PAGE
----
Being certain in all this uncertainty

With all that is happening globally with the Covid-19 and the National lockdown in our country, it’s hard not to think about the importance of safeguarding our future, you find yourself really asking the hard questions – “How can I financially protect my loved ones in my absence?”

Unfortunately, this article will not provide you with all the answers, but it will guide you in the right direction as it deals with the basics surrounding the validity of a will and what can be provisioned for in a will. 

What is a will? 

Wills are often seen as a tool for the wealthy and those with lots of assets to their name. However, in truth, it is simply a legal document that sets out a person’s intentions and wishes when it comes to dealing with how their assets, be it cash or property of any value, should be distributed after one’s death.  In most cases, wills are there to: (i) minimize family fights that may arise when determining who may benefit from your estate (“beneficiaries”); and (ii) avoid distributing property to people that you would ordinarily not want to receive any benefit. 

That said, a will should not be considered as an opportunity to control your loved ones from the grave.

What can you include in your will? 

As a person drafting a will (“testator”), you are free to include any of your assets, although this is not absolute, there are legislative limitations to one’s freedom of testation, such as, (i) the Pension Funds Act 24 of 1956 where certain benefits paid out by a pension fund are excluded from the estate of the deceased member and (ii) the Maintenance of Surviving Spouses Act 27 of 1990, which allows a surviving spouse to claim reasonable maintenance needs in so far as they are not able to provide therefor from their own means.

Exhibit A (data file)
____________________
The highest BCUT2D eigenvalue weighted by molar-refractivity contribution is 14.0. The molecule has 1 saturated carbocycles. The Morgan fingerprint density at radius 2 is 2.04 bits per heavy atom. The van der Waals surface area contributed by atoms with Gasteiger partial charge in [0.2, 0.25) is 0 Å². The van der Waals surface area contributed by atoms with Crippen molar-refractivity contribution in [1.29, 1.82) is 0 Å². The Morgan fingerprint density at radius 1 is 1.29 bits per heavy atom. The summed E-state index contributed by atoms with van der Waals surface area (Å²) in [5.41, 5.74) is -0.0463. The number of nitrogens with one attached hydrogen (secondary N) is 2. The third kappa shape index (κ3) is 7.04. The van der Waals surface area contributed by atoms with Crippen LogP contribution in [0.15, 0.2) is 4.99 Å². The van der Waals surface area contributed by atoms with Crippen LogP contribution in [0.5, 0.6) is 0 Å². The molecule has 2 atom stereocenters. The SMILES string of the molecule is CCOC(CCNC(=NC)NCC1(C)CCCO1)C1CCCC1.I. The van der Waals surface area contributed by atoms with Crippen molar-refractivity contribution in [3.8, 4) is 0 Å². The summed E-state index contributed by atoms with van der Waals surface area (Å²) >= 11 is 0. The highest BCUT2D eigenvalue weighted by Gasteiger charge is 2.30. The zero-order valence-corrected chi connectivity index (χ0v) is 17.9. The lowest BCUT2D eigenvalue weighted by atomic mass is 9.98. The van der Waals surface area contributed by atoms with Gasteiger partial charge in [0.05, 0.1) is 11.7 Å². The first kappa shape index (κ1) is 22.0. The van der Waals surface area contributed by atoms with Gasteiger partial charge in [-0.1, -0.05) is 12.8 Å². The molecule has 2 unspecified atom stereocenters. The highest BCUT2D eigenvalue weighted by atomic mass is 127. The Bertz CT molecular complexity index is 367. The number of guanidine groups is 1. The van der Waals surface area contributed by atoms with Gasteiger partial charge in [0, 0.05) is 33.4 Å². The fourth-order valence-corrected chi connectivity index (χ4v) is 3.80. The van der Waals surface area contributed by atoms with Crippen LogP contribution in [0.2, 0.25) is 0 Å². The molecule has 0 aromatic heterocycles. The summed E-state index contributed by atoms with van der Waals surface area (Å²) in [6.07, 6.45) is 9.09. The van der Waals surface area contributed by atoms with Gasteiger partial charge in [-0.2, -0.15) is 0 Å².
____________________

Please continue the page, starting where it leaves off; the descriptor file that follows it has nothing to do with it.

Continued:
Your will should also include who your selected beneficiaries are. There is no law  that restricts your beneficiaries to your immediate family such as your wife, husband, children, parents or siblings, instead the freedom of testation means that you have the right to appoint anyone as a beneficiary, including but not limited to an organization, a company, a trust or even friends and strangers.

However, freedom of testation is not without limitation. Accordingly, there are also certain provisions in a will that may not be carried out by the executor of your estate.  These include provision(s) that may be:

  • unlawful; 
  • against good morals; or 
  • impracticably vague and impossible. 

These limitations are important for purposes of ensuring that there is no abuse of power.

What if I do not have a will?

South African Law provides for mechanisms to assist with administering estates in accordance with the laws of intestate succession; however, an in-depth discussion on this area of law falls outside the scope of this article. It is however critical to ensure that all aspects that you would address in your will are in compliance with the Wills Act in order to ensure that your family’s financial future is secured, which will subsequently reduce potential conflicts with regards to the distribution of your estate.

For peace of mind and to ensure that your family is well taken care of, it is best to have a will in place.  Knowing that your family’s financial future is secured, surely, you’ll be able to rest in peace.

Manopi Makwela, Associate, Tumbo Scott Incorporated.